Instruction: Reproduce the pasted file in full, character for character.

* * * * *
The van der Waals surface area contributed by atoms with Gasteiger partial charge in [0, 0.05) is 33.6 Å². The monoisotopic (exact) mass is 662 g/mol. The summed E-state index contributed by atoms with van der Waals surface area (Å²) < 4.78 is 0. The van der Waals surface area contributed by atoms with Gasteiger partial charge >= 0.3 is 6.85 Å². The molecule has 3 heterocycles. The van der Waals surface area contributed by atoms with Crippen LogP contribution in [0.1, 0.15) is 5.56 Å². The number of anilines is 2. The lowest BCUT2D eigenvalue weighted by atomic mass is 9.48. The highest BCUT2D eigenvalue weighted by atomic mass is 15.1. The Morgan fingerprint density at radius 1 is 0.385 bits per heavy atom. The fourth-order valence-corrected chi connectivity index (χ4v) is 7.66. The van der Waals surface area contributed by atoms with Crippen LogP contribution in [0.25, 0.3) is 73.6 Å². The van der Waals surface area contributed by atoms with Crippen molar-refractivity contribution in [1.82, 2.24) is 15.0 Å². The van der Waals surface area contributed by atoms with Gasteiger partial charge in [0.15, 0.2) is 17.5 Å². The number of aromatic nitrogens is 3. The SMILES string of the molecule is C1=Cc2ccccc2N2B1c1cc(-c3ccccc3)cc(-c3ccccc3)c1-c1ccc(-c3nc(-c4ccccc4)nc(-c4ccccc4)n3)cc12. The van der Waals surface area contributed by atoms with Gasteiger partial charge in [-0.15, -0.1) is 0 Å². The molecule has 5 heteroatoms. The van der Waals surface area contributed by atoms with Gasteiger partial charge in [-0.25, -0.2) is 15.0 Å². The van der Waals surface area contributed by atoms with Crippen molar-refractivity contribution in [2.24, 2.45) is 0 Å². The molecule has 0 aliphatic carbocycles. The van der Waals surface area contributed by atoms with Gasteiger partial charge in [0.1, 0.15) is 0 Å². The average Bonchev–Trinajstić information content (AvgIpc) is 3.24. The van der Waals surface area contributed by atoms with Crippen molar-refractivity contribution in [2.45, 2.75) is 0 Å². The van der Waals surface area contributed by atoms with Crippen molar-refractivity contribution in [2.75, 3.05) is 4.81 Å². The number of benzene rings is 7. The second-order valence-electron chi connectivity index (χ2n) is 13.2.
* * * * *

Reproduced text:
The van der Waals surface area contributed by atoms with Gasteiger partial charge in [0, 0.05) is 33.6 Å². The monoisotopic (exact) mass is 662 g/mol. The summed E-state index contributed by atoms with van der Waals surface area (Å²) < 4.78 is 0. The van der Waals surface area contributed by atoms with Gasteiger partial charge >= 0.3 is 6.85 Å². The molecule has 3 heterocycles. The van der Waals surface area contributed by atoms with Crippen LogP contribution in [0.1, 0.15) is 5.56 Å². The number of anilines is 2. The lowest BCUT2D eigenvalue weighted by atomic mass is 9.48. The highest BCUT2D eigenvalue weighted by atomic mass is 15.1. The Morgan fingerprint density at radius 1 is 0.385 bits per heavy atom. The fourth-order valence-corrected chi connectivity index (χ4v) is 7.66. The van der Waals surface area contributed by atoms with Crippen LogP contribution in [0.25, 0.3) is 73.6 Å². The van der Waals surface area contributed by atoms with Crippen molar-refractivity contribution in [1.82, 2.24) is 15.0 Å². The van der Waals surface area contributed by atoms with Gasteiger partial charge in [0.15, 0.2) is 17.5 Å². The number of aromatic nitrogens is 3. The SMILES string of the molecule is C1=Cc2ccccc2N2B1c1cc(-c3ccccc3)cc(-c3ccccc3)c1-c1ccc(-c3nc(-c4ccccc4)nc(-c4ccccc4)n3)cc12. The van der Waals surface area contributed by atoms with Gasteiger partial charge in [-0.15, -0.1) is 0 Å². The molecule has 5 heteroatoms. The van der Waals surface area contributed by atoms with Gasteiger partial charge in [-0.25, -0.2) is 15.0 Å². The van der Waals surface area contributed by atoms with Crippen molar-refractivity contribution in [2.24, 2.45) is 0 Å². The molecule has 0 aliphatic carbocycles. The van der Waals surface area contributed by atoms with Gasteiger partial charge in [0.1, 0.15) is 0 Å². The average Bonchev–Trinajstić information content (AvgIpc) is 3.24. The van der Waals surface area contributed by atoms with Crippen molar-refractivity contribution in [2.45, 2.75) is 0 Å². The van der Waals surface area contributed by atoms with Crippen molar-refractivity contribution in [2.75, 3.05) is 4.81 Å². The number of benzene rings is 7. The second-order valence-electron chi connectivity index (χ2n) is 13.2.